Now Blue Origin has made an effort to draw people into Bezos’s space world. The day before the launch, the usually press-averse Bezos gave interviews to the major TV networks while dressed in his cobalt-blue flight suit, with his fellow passengers at his side. Hours before the flight, in the middle of the night, dozens of reporters gathered at the Van Horn Community Center to board shuttles to Blue Origin’s remote facility north of town. Signs of the space company’s presence are sprinkled around Van Horn—a banner stuck to the Cactus Cantina restaurant on the main drag, a mural of the Bezos brothers painted on the side of an abandoned storefront. The locals speak of the Blue Origin site as if it were a mystical place, shrouded in a force field few can penetrate. It is certainly no Cape Canaveral; a safety briefing for reporters warned of the myriad dangers of the remote site, from hazardous materials to wild hogs. As the press bus drove out of the community-center parking lot and into the darkness, I realized that I had flown nearly 2,000 miles and driven 115 miles to get here, but I had no idea where Blue Origin was taking me. It felt like being invited to a reclusive, eccentric person’s home for dinner, only the host was going to launch into space during the main course.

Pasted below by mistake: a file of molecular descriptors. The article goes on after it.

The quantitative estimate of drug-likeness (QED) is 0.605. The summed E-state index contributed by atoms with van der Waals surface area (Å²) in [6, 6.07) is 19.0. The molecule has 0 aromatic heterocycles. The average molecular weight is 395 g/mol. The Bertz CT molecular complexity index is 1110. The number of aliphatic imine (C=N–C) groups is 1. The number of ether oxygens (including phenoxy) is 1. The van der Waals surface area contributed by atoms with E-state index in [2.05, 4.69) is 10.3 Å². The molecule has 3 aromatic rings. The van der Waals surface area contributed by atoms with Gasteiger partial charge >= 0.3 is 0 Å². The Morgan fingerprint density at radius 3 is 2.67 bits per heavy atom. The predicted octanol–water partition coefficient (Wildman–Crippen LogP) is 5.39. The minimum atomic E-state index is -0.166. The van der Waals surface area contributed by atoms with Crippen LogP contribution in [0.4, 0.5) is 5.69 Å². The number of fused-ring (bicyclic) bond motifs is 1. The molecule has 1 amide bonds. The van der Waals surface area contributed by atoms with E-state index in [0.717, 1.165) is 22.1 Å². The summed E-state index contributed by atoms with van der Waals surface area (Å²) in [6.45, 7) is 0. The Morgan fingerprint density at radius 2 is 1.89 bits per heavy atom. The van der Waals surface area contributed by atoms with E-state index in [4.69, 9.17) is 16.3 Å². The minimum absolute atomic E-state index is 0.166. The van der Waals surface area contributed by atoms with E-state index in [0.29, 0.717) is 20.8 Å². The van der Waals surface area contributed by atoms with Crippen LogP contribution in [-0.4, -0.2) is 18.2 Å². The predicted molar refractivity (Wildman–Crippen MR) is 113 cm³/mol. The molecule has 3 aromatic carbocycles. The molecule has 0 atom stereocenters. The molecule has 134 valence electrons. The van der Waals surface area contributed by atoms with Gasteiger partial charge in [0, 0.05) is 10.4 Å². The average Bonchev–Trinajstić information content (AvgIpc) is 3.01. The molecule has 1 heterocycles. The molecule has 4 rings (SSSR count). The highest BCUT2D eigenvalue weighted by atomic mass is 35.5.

Bezos’s entire endeavor, historic as it might be, seems to some people like pure excess, the whim of a leader who has lost touch with the average person’s sense of the world. Even some of Blue Origin’s employees have had concerns; in April 2020, as the coronavirus swept across the United States, The Verge’s Loren Grush reported that some workers felt that managers were pressuring them to keep up the pace, prioritizing the development of New Shepard over their health and safety.
As the day of Bezos’s flight drew closer, critics asked him to read the room, to pay more attention to Earth and spend money on problems closer to home. Bezos did—a bit, by billionaire standards—donating $19 million from Blue Origin’s coffers to space-related organizations, and $200 million of his own fortune to the Smithsonian National Air and Space Museum. After his flight, Bezos announced more giveaways—$100 million each to the news anchor Van Jones and the chef José Andrés, who both run nonprofit organizations, to distribute to whatever charities they like.